“The eradication program is paid for by Arkansas cotton producers. Mapping, establishing traps, and monitoring traps can be very costly. … The goal of the program is to implement an effective and economical program to ensure the sustainability of the Arkansas cotton industry.

“The eradication folks are working very hard right now. Think about it: there are a lot of new farmers coming into cotton. Some of them have never grown an acre before, and they may not understand how important it is to let the eradication monitors know where the cotton will be planted. That info needs to get on the monitors’ radar screens as quickly as possible.”

Coleman agrees. “The program has obviously been successful at eradicating the boll weevil. That’s due to a lot of hard work and diligence of a lot of people through the years. We had some folks early on say, ‘there’s no way we’re getting rid of the boll weevil.’ But we did through a consistent approach on spraying, being steady. A lot of money went into eradication, and because of that and the benefits growers receive from being weevil-free so, anyone growing cotton needs to report it.”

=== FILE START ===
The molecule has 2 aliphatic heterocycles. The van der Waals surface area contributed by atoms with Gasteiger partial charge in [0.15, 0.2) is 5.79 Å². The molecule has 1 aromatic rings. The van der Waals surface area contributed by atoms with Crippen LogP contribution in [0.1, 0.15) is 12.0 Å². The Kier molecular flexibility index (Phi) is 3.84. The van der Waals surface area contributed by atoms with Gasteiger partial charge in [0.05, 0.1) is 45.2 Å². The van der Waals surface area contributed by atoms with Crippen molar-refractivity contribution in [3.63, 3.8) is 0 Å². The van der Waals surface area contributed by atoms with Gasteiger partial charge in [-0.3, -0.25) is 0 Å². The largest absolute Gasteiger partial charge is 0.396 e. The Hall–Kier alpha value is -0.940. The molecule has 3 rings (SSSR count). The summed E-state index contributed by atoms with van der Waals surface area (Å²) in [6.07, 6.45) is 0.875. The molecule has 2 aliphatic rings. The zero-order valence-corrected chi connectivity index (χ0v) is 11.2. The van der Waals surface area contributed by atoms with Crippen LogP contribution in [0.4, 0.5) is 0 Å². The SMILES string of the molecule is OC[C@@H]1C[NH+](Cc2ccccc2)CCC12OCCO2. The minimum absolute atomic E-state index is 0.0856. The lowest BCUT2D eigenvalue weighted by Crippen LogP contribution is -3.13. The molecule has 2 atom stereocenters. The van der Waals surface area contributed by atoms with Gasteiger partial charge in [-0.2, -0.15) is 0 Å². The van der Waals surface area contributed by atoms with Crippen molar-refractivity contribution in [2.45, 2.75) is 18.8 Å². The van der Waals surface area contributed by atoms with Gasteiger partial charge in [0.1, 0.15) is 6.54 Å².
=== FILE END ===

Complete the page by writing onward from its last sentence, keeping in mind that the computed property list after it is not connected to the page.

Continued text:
To maintain a weevil-free state, “we need everyone to participate. There are rules and regulations in place and the Arkansas State Plant Board is in charge of making sure those are followed. Basically, if you grow cotton in Arkansas you must report it to the Arkansas Boll Weevil Eradication Foundation. The acres must be reported by June 15. If you don’t report your acres, there is a $3 per acre penalty.”

Ramping up

Last year, Arkansas had 424,351 acres of cotton — up from 365,000 acres, says Coleman. “This year, we’re anticipating being over 500,000 acres. From all indications from the information I’ve gathered, that’s what we’re going to budget for.

“Last year, with the jump in acres, the field staff did an extremely good job. I can’t say enough about how good a job they did. We had a few changes in staffing we had to do. But we still only had four field staff and hired several seasonal workers. Everyone jumped in and took care of it and got the job done — covered everything, saw all the growers, took care of the trappings in an efficient manner.”

This year, with acres going up again, “we’ve added another full-time field staffer, and we’ll have three part-time seasonal workers. We’re still operating on a skeletal-type crew even though the acres are rising. But with the people we have on staff and the technology we use, the job can be done properly.”

Again, growers must have everything reported by June 15, and Coleman is “very anxious to see where we end up at.”

Southwest

One interesting development is an expected increase in cotton acres in southwest Arkansas.